Each of the children has a different learning style and pace. Although Lauren and Leo are twins, and each in 2nd Grade, they are as different as can be! Their learning styles and the speed at which they grasp concepts is wildly different. What works with Lauren is a total bust with Leo, and vice versa. In fact, Lauren often acts as surrogate teacher to Leo when I’m not available. Other people might find this strange – a peer teaching a peer – but I find it one of the many blessings that homeschooling allows — a demonstration of love, patience, and joy in helping a sibling. It is also a good reinforcement of the concepts Lauren has already learned! If you can teach it, then you know it.
In general, we are done with school work around 3:00 p.m., which allows for ample outdoor playtime before ballet, Cub Scouts, sports, or other activities. On weekends, our two sons assist at Mass as altar servers, and our daughter serves as “bulletin girl,” distributing bulletins after Mass at our parish, St. Patrick’s Catholic Church in Denison, Texas. We are careful, however, to limit the number of activities our children pursue. Busy-ness does not equal holiness. There is no joy in running and driving from activity to activity to the point of exhaustion and frustration.
One of the activities our family does cherish is inviting our current pastor over for dinner. He is a frequent guest, and we love him like a favorite uncle. I especially appreciate the opportunity our children have to spend so much relaxed time with Father. It is important for our children to soak up and grow in the Faith. Some of their faith- building is accomplished academically, but a lot is accomplished in what I call “sitting at his feet”—simply sitting with Father at dinner, playing a game of checkers or chess with him, and getting to know him personally outside of church.
Taking up the Cross
Schooling your children is a very intense devotion. It is often a daily challenge for me as the mom-teacher to maintain my patience and energy level (which is why daily prayer and reliance on the Lord are a must!). It is also a challenge to ignore feelings of insecurity and self-doubt, and concerns that maybe I am not doing “as good a job” as someone else would do at another school. Maybe my kids are not learning “enough” from me, and could learn more or do better somewhere else. When I struggle with these thoughts, I lean on my husband, who lifts me up spiritually and reassures me that we are on the right path with homeschooling.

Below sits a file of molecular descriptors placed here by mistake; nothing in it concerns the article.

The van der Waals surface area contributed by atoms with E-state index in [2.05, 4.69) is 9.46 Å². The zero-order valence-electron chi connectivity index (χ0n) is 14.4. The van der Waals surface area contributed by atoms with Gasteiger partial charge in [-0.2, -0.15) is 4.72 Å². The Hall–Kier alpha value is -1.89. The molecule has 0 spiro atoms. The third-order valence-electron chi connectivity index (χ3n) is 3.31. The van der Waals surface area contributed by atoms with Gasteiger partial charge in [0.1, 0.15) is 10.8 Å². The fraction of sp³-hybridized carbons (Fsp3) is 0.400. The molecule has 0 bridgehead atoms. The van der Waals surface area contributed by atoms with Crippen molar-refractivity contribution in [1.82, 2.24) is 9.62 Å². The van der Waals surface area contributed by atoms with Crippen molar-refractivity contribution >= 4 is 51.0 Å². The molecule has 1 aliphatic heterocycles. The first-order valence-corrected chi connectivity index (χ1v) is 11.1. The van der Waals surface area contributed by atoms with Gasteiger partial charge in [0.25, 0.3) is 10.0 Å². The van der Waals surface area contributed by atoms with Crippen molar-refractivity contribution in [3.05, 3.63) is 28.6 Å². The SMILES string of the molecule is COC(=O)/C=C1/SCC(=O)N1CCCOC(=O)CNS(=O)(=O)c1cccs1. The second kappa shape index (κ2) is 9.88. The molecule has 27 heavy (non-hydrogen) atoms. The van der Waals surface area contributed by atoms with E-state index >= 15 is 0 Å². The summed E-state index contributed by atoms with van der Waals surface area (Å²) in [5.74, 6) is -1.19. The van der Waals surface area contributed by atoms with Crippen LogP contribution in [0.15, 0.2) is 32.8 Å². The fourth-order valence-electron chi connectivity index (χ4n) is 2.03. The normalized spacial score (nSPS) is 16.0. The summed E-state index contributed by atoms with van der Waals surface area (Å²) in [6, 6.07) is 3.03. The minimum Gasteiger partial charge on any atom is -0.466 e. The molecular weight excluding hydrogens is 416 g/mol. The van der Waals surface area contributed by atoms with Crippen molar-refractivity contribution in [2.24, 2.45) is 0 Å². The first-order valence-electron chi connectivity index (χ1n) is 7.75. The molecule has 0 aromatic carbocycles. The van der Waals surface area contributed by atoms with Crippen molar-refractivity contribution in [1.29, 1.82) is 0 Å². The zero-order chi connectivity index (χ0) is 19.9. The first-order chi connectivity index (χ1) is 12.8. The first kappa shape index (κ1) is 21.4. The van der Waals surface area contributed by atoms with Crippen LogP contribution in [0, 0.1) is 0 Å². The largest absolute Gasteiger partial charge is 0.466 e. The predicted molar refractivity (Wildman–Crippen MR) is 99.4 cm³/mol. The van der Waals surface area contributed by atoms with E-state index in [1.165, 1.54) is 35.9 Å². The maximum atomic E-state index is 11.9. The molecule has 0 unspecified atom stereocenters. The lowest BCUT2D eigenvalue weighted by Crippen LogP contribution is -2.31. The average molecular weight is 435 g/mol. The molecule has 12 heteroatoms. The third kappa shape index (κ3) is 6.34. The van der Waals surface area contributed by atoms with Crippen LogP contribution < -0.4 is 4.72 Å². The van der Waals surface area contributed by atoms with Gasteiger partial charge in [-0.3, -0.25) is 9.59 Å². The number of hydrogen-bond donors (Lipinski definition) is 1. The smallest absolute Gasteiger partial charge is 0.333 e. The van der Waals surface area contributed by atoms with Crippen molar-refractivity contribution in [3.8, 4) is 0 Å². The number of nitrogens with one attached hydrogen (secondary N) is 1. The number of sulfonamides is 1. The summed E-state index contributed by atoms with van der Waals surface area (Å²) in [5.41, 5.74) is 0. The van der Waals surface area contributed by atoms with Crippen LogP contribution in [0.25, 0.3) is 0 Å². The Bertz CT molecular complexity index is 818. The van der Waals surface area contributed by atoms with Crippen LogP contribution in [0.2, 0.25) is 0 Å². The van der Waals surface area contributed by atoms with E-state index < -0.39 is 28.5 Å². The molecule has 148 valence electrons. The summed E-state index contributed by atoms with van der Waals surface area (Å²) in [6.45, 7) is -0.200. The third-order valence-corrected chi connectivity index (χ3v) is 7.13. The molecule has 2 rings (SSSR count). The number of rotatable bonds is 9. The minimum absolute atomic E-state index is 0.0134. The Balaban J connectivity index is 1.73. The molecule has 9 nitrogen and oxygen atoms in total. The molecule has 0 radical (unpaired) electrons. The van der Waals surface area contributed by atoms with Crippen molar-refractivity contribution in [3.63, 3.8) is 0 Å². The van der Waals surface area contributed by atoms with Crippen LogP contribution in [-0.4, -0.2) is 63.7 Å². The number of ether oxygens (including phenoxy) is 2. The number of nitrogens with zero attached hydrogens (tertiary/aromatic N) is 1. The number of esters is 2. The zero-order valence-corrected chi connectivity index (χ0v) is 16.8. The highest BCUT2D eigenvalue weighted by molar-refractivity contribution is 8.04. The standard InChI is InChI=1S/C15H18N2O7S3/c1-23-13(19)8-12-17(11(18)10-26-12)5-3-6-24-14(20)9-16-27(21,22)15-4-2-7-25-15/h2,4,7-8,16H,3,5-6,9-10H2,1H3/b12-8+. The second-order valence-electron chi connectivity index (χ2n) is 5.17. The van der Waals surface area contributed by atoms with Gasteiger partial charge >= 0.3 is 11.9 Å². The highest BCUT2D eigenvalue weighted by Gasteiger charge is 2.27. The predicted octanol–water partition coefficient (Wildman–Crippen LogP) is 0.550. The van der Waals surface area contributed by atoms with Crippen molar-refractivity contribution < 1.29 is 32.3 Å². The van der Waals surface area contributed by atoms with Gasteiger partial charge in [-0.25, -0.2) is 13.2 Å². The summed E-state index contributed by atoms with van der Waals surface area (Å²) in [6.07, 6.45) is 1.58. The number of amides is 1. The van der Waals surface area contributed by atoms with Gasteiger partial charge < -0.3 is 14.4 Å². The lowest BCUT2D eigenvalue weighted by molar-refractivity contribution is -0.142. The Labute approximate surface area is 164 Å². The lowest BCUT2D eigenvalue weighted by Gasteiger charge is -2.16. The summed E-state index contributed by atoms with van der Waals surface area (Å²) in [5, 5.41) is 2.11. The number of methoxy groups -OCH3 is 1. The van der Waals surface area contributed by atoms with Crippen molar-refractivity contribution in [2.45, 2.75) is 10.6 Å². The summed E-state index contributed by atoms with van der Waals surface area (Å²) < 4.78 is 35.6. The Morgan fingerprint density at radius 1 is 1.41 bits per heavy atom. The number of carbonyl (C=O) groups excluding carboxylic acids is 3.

Another source of inspiration from which I draw is our local Christian homeschool co-op that meets regularly for enrichment classes. The kids enjoy being with other kids; I enjoy being with other homeschool moms, and our closest friends have come from the co-op. I couldn’t travel this homeschool journey alone. The apostles had each other for strength and support—I need other homeschool moms! I am grateful for the blessing these families are in our life.
Yet another small pick-me-up is when the kids and I change our routine by doing our homeschool work at the local community college. Every two weeks or so, we pack up the school books and head to the college library, where we grab a study room for the morning, complete with a massive whiteboard, and rolling chairs! It’s a great change of pace and scenery. The college students and staff get a kick out of seeing the pint-sized students, while my kids get a kick out of being around the college-age kids, and we get to top off the day by enjoying lunch in the college cafeteria. Ah! College-days are always fun and surprisingly productive days!
Are you going where God wants you to go, or where you are expected to go?
God has a plan for our family, and for each of our children. I know with certainty in my heart that homeschooling is part of God’s plan for us, but time alone will tell where God’s plan ultimately will lead us. As a homeschooling family, we are certainly not going where society expects us to go! Instead, we choose to go where God wants us to go.
By Andrea Gowans, homeschooling mom of three on the Gowans Ranch in God’s country, Texas.